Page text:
In the eastern part of the city, the Palazzo Te makes for a worthy visit. It is a sprawling and luxurious villa containing monumental art and extravagant interiors and is considered to be the most celebrated work of Giulio Romano.
Palazzo d’Arco is a neoclassical palace begun in 1746 by the noble family from Trento. It is now home to a museum and painting gallery with works by Bernardino Luini, Alessandro Magnasco, Frans Pourbus the Younger, Anthony Van Dyck and Giuseppe Bazzani. The Museo Diocesano Francesco Gonzaga is another important art museum, housing a permanent collection of sacred artworks, paintings, armor, coins, tapestries and pottery.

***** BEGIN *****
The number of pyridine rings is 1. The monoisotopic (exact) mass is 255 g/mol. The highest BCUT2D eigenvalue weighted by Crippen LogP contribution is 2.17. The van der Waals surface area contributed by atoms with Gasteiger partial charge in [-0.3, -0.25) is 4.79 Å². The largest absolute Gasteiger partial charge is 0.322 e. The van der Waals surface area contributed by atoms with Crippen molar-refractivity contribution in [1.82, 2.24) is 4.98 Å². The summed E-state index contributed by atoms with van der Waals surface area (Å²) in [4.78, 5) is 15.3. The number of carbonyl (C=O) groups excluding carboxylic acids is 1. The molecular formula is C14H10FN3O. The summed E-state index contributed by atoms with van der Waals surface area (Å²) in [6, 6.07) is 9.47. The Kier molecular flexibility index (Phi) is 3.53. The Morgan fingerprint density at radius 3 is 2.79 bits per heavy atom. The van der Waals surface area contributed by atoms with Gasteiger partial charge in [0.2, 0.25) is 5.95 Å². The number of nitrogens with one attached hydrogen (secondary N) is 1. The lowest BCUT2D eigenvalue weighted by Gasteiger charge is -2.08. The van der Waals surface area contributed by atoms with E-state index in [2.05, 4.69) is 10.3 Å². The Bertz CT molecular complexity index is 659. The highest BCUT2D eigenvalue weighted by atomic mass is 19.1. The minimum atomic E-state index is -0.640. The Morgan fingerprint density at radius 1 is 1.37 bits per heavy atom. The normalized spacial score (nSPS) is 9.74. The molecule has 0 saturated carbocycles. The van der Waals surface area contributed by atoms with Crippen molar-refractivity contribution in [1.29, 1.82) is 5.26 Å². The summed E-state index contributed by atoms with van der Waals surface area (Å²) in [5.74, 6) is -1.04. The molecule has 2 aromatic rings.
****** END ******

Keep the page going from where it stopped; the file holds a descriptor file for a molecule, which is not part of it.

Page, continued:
The Church of Santa Paola was built in the early 15th century. Endowed by Marchioness Paola Malatesta, architects such as Luca Fancelli and Giulio Romano collaborated on its construction. It houses the tombs of five members of the Gonzaga family, including those of Paola and her son, Francesco II.
No visit to Mantua would be complete without a tour of the town of Sabbioneta, a testament to the ideals of Vespasiano Gonzaga, who wished to define his cultural legacy by leaving behind the “perfect” city. Surrounded by Medieval walls, Sabbioneta’s points of greatest interest include the city’s gates, the Imperiale and della Vittoria; the Antiques Gallery in Piazza Armi; the Teatro Olimpico, designed by Vincezzo Scamozzi and decorated with frescoes by Paolo Veronese; the Church of Santa Maria Assunta; the Ducal Palace and the Palace Gardens.